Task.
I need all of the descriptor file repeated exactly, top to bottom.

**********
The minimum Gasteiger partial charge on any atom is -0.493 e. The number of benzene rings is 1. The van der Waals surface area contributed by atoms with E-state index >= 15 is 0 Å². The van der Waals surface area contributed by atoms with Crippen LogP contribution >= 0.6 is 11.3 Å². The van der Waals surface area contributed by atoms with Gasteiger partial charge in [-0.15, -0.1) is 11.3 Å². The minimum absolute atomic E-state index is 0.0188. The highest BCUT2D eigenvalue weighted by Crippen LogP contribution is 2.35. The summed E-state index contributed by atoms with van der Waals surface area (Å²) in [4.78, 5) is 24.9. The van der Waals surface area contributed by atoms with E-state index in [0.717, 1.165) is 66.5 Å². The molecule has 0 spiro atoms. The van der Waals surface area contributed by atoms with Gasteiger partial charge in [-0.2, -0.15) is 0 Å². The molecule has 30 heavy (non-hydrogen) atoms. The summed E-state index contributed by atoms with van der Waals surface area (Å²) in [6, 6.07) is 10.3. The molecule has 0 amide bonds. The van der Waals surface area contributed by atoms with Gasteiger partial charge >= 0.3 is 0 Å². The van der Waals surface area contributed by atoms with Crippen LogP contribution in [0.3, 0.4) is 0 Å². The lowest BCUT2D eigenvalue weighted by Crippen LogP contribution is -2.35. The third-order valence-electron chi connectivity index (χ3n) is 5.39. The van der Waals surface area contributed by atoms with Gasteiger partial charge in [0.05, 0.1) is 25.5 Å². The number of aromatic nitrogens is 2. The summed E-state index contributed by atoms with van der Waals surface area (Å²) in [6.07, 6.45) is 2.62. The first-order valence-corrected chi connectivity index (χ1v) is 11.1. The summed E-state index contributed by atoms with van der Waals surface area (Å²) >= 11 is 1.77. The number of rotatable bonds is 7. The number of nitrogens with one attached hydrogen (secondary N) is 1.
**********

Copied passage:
The minimum Gasteiger partial charge on any atom is -0.493 e. The number of benzene rings is 1. The van der Waals surface area contributed by atoms with E-state index >= 15 is 0 Å². The van der Waals surface area contributed by atoms with Crippen LogP contribution >= 0.6 is 11.3 Å². The van der Waals surface area contributed by atoms with Gasteiger partial charge in [-0.15, -0.1) is 11.3 Å². The minimum absolute atomic E-state index is 0.0188. The highest BCUT2D eigenvalue weighted by Crippen LogP contribution is 2.35. The summed E-state index contributed by atoms with van der Waals surface area (Å²) in [4.78, 5) is 24.9. The van der Waals surface area contributed by atoms with E-state index in [0.717, 1.165) is 66.5 Å². The molecule has 0 spiro atoms. The van der Waals surface area contributed by atoms with Gasteiger partial charge in [-0.2, -0.15) is 0 Å². The molecule has 30 heavy (non-hydrogen) atoms. The summed E-state index contributed by atoms with van der Waals surface area (Å²) in [6, 6.07) is 10.3. The molecule has 0 amide bonds. The van der Waals surface area contributed by atoms with Gasteiger partial charge >= 0.3 is 0 Å². The van der Waals surface area contributed by atoms with Crippen LogP contribution in [0.3, 0.4) is 0 Å². The lowest BCUT2D eigenvalue weighted by Crippen LogP contribution is -2.35. The third-order valence-electron chi connectivity index (χ3n) is 5.39. The van der Waals surface area contributed by atoms with Gasteiger partial charge in [0.05, 0.1) is 25.5 Å². The number of aromatic nitrogens is 2. The summed E-state index contributed by atoms with van der Waals surface area (Å²) in [6.07, 6.45) is 2.62. The first-order valence-corrected chi connectivity index (χ1v) is 11.1. The summed E-state index contributed by atoms with van der Waals surface area (Å²) >= 11 is 1.77. The number of rotatable bonds is 7. The number of nitrogens with one attached hydrogen (secondary N) is 1.